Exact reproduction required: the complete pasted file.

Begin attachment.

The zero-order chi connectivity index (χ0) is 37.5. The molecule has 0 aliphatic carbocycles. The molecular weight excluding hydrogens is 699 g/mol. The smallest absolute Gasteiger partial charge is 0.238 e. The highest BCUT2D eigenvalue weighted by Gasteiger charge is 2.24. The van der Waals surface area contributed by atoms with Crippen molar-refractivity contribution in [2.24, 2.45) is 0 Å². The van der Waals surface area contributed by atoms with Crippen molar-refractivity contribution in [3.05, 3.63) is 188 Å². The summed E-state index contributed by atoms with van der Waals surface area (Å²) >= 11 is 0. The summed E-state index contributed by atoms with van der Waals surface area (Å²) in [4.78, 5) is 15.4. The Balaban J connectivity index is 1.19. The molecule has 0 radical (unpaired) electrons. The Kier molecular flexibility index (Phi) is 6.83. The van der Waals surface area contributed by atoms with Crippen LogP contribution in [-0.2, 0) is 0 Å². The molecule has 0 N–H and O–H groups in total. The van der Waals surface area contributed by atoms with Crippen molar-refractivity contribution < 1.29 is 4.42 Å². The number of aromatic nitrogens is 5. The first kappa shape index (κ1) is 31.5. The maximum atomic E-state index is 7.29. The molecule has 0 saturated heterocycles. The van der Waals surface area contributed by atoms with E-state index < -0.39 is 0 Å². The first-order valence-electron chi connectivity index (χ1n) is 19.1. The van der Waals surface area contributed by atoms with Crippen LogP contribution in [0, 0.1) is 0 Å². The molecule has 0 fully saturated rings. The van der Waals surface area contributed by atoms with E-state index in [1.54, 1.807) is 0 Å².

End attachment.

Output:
The zero-order chi connectivity index (χ0) is 37.5. The molecule has 0 aliphatic carbocycles. The molecular weight excluding hydrogens is 699 g/mol. The smallest absolute Gasteiger partial charge is 0.238 e. The highest BCUT2D eigenvalue weighted by Gasteiger charge is 2.24. The van der Waals surface area contributed by atoms with Crippen molar-refractivity contribution in [2.24, 2.45) is 0 Å². The van der Waals surface area contributed by atoms with Crippen molar-refractivity contribution in [3.05, 3.63) is 188 Å². The summed E-state index contributed by atoms with van der Waals surface area (Å²) >= 11 is 0. The summed E-state index contributed by atoms with van der Waals surface area (Å²) in [4.78, 5) is 15.4. The Balaban J connectivity index is 1.19. The molecule has 0 radical (unpaired) electrons. The Kier molecular flexibility index (Phi) is 6.83. The van der Waals surface area contributed by atoms with Crippen LogP contribution in [-0.2, 0) is 0 Å². The molecule has 0 N–H and O–H groups in total. The van der Waals surface area contributed by atoms with Crippen molar-refractivity contribution < 1.29 is 4.42 Å². The number of aromatic nitrogens is 5. The first kappa shape index (κ1) is 31.5. The maximum atomic E-state index is 7.29. The molecule has 0 saturated heterocycles. The van der Waals surface area contributed by atoms with E-state index < -0.39 is 0 Å². The first-order valence-electron chi connectivity index (χ1n) is 19.1. The van der Waals surface area contributed by atoms with Crippen LogP contribution in [0, 0.1) is 0 Å². The molecule has 0 fully saturated rings. The van der Waals surface area contributed by atoms with E-state index in [1.54, 1.807) is 0 Å².